No farmers, no food.

Honestly, it really is that simple. Without farmers to plant the seeds, harvest the crops, feed the cattle, or milk the cows, the world would be in heap of hurt. Think about it, without the farmers who love the work they do from dawn until dusk for three hundred and sixty-five days a year, where would your food come from? The grocery store? That's completely wrong. The answer is simple, from the farm that is either family owned and operated (like the one I have had the privilege to grow up on) or a large corporate farm.

But, with the current state of the dairy industry, family owned and operated farms are becoming a thing of the past. This problem is effecting all small, family farmers whether they specialize in grain, dairy, poultry, or beef to name a few. However, most recently, small, family owned dairy farms have taken the hardest hit. Things have reached a new low and don't show signs of looking up any time soon.

In 2016, the dairy industry plummeted. A dairy farmer is paid a set amount based on how many one hundred pounds of milk they produce. For example, on average, throughout all of 2016, so far, farmers were paid approximately \$12 for every one hundred pounds of milk the herd produced. (One hundred pounds is equivalent to 12.5 gallons of milk). However, since the beginning of 2016 the price of milk has continued to decline at a steady rate that shows no sign of stopping any time soon.

To really understand the severity of the situation, small, family-owned dairy farms, it is important to know that the \$12 farmers are being paid for every one hundred pounds of milk produced is at an all-time record low! Furthermore, this price is barely enough money for the farmers to break even let alone make a profit.

Here's the economics of the current milk price:

1. Farmers are paid approximately \$12 per 100 lbs. (This can vary slightly based on the milk company the farmer is supplying).

2. 100 lbs. of milk is close to 12.5 gallons

3. So, if paid \$12 for 12.5 gallons that means each gallon is worth \$0.96. (That is what the farmer is paid per gallon).

4. In the grocery store, one gallon of milk costs around \$3.97.

5. From the base price a farmer is paid in comparison to the price in the grocery store there is a difference of \$3.01! The farmers are not the ones who make this money, this extra profit goes to the milk company and the grocery stores. Is it really fair that the people who have no part of the production of the milk should make more than half of profit?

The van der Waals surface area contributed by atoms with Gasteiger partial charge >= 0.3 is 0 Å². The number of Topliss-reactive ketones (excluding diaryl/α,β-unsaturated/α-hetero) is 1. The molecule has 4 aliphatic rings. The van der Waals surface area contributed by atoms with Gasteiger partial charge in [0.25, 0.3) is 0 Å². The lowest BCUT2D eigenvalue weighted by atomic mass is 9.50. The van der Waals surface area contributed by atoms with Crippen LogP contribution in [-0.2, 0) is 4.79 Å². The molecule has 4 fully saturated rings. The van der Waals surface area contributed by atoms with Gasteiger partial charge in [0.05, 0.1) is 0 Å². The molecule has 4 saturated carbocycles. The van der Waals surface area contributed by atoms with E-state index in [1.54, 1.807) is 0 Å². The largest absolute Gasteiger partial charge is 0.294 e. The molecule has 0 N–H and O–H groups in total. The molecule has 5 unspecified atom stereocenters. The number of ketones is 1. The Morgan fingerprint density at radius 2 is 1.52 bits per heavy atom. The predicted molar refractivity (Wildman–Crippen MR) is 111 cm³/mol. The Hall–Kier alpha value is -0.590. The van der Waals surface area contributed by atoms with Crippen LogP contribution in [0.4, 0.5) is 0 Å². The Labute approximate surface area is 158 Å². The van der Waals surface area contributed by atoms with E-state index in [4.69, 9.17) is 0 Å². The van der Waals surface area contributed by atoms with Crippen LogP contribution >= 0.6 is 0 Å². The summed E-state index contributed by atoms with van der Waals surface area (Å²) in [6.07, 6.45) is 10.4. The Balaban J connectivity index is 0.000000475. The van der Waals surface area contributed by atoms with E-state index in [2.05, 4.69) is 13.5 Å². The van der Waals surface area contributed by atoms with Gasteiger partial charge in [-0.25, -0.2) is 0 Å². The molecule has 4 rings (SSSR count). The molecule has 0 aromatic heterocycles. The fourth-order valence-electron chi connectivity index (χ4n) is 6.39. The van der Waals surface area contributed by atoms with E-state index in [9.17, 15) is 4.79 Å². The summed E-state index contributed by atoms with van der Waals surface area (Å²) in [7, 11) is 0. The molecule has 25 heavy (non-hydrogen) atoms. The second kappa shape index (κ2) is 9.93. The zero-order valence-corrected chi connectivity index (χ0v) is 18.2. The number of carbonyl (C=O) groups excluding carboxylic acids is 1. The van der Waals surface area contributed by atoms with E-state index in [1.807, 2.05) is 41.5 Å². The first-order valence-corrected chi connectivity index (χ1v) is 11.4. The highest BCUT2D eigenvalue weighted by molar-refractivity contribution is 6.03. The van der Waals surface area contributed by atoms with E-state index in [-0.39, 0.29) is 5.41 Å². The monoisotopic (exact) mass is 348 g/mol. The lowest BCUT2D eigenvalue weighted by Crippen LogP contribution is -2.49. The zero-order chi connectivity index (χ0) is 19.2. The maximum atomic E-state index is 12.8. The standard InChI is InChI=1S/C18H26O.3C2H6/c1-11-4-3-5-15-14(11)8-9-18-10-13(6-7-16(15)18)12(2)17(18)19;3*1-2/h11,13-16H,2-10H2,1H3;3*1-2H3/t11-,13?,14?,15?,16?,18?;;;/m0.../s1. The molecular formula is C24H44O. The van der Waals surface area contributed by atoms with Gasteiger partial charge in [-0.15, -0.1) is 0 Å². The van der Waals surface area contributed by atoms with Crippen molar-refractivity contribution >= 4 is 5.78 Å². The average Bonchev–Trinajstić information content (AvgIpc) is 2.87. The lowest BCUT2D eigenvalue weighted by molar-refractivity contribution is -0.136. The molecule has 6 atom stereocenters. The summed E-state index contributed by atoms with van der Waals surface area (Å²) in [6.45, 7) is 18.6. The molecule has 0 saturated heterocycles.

Now, some people will say that this isn't a huge deal, but it is. See, when the price of milk is compared to what it was in 2014, the seriousness of the situation may finally be understood.

In 2014, the price per hundred pounds of milk was around \$22, and the price is the store was no where near \$4 a gallon. And so, within two years time, the price of milk declined by almost 50%, and has had disastrous effects on the dairy industry.

Due to the low price of milk, many farmers have been forced to sell their family farm that they have owned for generations. Farmers can't afford to purchase the seeds, feed their cattle, or pay the milk companies to come pick up the milk. To make a bad situation even worse, the majority of U.S. farmers are over sixty years old. These hard-working men have worked in the dairy industry milking cows for their entire life. This is the only life that they have ever known. It is "udder" heartbreak, that these men who have sacrificed so much have no option but to sell their farm that has been in their family for generations. In fact, many of the farmers, whether they are young or old, who have had to sell out, feel as though they have nothing else to live for and resort to suicide as their only option.

If that isn't enough reason to make people stop and think about the current state of the dairy industry, then maybe this statistic will. In the United States in 2012, there were approximately 2.1 million farms. That number continually decreases as each year passes. Actually, every day, four farmers will sell out and leave the dairy industry. Or, because the farmers are all in their mid-to-late sixties, with no one in the younger generation there to take over the farms, small, family owned farms are going by the wayside. If this trend continues, not only will the agriculture industry cease to exist, the way people have always known it to but consumers will also feel the pinch and begin to cry over spilled milk.

It's time to really start appreciating where the food we eat comes from and the people who work tirelessly to produce it. But, most importantly, it is time to realize that the dairy industry is in trouble, farmers are in trouble, and they need the help of the public to fix the economic downturn that the dairy market has taken. Because even if you don't want to admit it, without farmers there would be no food. And, I don't know about you but I don't want to live in a world where I can't enjoy a cheeseburger, side of fries, and a chocolate milkshake.